"Stretchy strings make `fuzzy' black hole give up its secrets," by Stephen Battersby. New Scientist, 13 March 2004, pages 10-11.
This article discusses recent calculations by a physicist at Ohio State, Samir Mathur, that use string theory ideas to shed new light on understanding of black holes. Stephen Hawking's work on black holes says that any energy falling into a black hole will cause emission of so-called Hawking radiation, which carries no information about what went into the hole. Using string theory, Mathur has calculated that there may be a way for that information to be emitted after all. Whether this new calculation reflects reality is difficult to say. "The best test of Mathur's idea in the short term may be to work through the maths and see whether it really does make quantum mechanics work for black holes," the article says.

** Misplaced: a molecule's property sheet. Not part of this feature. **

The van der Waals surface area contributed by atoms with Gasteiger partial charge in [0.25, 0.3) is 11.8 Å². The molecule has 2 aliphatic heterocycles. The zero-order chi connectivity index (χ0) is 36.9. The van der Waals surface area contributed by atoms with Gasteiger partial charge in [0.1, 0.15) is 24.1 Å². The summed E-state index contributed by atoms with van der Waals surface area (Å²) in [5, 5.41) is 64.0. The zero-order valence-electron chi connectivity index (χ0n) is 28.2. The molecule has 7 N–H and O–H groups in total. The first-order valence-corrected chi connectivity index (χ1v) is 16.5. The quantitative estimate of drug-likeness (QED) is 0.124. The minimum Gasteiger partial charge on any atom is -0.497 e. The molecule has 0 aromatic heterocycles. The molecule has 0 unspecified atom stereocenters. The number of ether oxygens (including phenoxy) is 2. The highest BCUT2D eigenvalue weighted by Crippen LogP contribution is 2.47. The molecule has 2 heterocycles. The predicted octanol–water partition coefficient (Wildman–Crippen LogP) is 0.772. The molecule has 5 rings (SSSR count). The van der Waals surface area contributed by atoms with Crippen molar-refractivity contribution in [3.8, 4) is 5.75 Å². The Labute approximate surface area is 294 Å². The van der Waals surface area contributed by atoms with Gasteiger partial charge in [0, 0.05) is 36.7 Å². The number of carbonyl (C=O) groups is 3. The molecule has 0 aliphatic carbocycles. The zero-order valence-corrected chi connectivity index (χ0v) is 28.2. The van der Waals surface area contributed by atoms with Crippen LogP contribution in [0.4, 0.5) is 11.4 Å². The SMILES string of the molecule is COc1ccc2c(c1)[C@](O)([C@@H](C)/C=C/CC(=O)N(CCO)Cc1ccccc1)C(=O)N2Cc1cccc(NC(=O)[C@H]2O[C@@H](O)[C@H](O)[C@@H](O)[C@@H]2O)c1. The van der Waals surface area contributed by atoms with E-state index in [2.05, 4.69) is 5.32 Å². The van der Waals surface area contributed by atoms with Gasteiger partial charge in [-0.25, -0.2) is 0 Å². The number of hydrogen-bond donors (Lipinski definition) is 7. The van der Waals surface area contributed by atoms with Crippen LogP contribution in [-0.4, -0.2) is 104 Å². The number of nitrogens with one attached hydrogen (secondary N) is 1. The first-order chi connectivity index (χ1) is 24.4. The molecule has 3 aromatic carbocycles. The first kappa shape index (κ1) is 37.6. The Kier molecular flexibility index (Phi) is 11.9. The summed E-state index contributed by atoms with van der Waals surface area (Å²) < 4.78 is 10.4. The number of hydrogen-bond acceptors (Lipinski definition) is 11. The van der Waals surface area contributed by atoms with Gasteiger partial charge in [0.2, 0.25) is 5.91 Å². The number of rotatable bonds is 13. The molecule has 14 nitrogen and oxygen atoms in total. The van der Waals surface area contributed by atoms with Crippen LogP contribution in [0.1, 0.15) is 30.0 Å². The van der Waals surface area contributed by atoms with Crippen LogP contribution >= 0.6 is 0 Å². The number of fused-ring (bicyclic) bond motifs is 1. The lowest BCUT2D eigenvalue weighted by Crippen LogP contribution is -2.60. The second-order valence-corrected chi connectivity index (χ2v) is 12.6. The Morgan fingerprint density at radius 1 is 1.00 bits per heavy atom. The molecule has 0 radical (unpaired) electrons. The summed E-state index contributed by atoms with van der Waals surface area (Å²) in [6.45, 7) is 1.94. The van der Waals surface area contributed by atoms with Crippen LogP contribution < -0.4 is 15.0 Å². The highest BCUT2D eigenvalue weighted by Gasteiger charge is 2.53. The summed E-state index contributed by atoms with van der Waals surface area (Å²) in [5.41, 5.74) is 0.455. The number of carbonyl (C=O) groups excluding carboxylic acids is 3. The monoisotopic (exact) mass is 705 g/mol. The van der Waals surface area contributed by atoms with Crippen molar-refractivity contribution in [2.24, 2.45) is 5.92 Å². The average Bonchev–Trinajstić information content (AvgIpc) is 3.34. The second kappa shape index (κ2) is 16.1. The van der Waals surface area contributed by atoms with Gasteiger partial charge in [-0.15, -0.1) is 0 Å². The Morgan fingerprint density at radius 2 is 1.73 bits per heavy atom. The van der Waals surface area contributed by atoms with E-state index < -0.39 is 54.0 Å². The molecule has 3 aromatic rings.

--- Allyn Jackson